How are your people embracing or even responding to change ? Isn't it just another way to follow a plan ? What does it take for a developer on the ground to say a particular story will take 2 more days than what he/she thought initially ? What is the behaviour of people around when such a thing happens ? How easy is it to adapt to this reality in your organisation ?

So.. is your enterprise really agile after all ?

Tuesday, October 8, 2013

Stop locking down the Agile project management tool

I have seen this common behaviour at many of the bigger client organisations I have worked with, who are transitioning to organisation wide agile adoption. The company will invest a lot in researching and eventually buying an agile management tool of choice (Greenhopper, Mingle etc...) and then lock it down so that project teams will have minimal access to change how they want to use the tool.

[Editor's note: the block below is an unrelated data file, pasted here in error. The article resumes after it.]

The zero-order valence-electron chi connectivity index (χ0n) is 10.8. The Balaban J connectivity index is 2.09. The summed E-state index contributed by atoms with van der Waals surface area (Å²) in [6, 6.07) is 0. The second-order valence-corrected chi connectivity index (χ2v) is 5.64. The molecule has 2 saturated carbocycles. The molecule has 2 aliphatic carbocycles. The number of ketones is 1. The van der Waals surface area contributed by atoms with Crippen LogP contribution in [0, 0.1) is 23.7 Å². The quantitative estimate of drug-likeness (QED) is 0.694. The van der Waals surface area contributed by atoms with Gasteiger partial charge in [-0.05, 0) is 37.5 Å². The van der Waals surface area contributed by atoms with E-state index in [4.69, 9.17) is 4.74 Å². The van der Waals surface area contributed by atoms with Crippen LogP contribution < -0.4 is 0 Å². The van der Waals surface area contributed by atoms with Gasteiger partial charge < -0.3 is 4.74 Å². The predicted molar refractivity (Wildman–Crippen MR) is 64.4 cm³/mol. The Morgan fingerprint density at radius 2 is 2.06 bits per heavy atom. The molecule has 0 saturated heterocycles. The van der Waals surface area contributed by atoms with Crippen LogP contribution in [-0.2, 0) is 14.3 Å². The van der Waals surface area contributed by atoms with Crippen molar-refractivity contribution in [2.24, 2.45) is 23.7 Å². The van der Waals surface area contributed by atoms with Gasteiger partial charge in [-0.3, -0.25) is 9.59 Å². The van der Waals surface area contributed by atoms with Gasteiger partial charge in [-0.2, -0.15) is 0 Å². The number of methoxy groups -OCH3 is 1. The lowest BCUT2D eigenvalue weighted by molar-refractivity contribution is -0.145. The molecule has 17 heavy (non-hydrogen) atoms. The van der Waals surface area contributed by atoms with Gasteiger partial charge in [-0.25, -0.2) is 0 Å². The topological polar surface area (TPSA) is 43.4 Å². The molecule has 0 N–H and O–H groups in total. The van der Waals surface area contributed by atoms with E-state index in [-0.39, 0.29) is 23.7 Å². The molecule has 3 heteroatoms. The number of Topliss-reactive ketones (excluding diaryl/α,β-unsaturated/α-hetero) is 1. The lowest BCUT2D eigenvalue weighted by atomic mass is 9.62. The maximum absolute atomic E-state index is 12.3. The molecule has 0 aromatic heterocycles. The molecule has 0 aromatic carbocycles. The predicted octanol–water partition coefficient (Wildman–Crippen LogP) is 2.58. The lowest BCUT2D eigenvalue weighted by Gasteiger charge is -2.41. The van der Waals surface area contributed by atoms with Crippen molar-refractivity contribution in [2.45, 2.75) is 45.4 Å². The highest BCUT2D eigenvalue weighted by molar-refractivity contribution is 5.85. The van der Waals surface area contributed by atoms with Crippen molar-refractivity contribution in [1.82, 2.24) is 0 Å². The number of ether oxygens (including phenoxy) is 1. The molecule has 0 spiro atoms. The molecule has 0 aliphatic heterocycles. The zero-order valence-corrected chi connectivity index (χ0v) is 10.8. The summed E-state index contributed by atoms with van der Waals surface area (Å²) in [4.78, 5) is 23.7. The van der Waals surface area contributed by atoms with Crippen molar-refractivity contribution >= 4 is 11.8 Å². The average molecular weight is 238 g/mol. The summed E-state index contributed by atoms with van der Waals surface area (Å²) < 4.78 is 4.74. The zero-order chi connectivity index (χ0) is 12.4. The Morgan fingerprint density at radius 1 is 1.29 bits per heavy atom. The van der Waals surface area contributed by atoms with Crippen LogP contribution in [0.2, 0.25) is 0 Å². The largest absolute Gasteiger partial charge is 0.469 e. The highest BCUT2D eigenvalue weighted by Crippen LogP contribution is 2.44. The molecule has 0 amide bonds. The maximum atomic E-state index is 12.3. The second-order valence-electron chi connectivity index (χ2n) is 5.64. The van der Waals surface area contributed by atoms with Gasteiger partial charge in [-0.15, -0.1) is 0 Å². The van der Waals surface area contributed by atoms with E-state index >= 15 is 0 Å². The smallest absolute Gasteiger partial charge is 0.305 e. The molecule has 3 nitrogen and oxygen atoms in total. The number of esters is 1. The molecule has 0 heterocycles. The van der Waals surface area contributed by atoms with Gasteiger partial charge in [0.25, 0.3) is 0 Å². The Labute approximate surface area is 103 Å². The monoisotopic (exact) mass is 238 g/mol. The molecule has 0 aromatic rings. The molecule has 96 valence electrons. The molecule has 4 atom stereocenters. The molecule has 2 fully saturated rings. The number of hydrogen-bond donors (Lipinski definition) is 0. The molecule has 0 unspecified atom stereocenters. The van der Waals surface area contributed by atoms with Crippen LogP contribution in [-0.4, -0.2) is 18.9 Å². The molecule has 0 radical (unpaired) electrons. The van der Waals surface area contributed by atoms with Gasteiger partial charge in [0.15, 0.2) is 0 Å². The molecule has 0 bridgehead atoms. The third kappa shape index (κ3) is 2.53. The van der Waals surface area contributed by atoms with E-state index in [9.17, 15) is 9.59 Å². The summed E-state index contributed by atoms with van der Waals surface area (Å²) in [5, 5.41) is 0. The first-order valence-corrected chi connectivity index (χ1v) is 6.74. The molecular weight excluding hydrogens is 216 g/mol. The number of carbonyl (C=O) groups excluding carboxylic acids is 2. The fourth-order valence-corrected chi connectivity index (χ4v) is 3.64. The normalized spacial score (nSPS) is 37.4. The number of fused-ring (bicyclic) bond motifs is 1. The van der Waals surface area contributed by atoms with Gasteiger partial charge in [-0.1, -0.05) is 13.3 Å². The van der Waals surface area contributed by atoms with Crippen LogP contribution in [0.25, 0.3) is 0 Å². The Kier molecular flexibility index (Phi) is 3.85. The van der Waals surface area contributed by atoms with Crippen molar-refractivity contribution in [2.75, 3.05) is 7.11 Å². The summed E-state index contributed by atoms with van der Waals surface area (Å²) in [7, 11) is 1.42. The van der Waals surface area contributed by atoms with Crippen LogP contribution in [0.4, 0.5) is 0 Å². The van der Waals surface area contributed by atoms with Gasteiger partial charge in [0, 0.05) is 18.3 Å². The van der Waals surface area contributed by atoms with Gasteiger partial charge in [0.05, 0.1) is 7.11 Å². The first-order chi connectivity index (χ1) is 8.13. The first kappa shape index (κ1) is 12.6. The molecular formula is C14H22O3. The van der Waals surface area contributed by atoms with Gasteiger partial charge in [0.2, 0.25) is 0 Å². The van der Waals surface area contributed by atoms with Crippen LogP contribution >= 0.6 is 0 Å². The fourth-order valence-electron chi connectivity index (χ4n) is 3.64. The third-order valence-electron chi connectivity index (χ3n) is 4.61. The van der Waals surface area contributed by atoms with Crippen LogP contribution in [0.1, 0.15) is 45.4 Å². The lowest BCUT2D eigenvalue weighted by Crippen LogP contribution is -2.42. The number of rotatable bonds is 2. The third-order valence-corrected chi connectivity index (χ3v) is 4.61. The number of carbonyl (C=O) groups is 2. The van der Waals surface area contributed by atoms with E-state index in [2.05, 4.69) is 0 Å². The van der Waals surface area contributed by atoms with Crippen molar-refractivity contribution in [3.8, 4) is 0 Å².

The sheer irony is that these tools are actually written to be as adaptive as possible to the development process followed in the team. These tools, and especially Mingle for one, is written keeping in mind teams that are following agile will evolve their processes as they move forward.

Story statuses and types could evolve a lot. For a team that has just started, they might just have to deal with stories and defects. But once the team starts making releases, they might also have to deal with enhancements which probably has its own workflow. Changes have to be done to the project tracking tool to accommodate this change in processes. These changes are not one off. A team might discover new types of work and also new ways of tracking and progressing through the work on a frequent basis.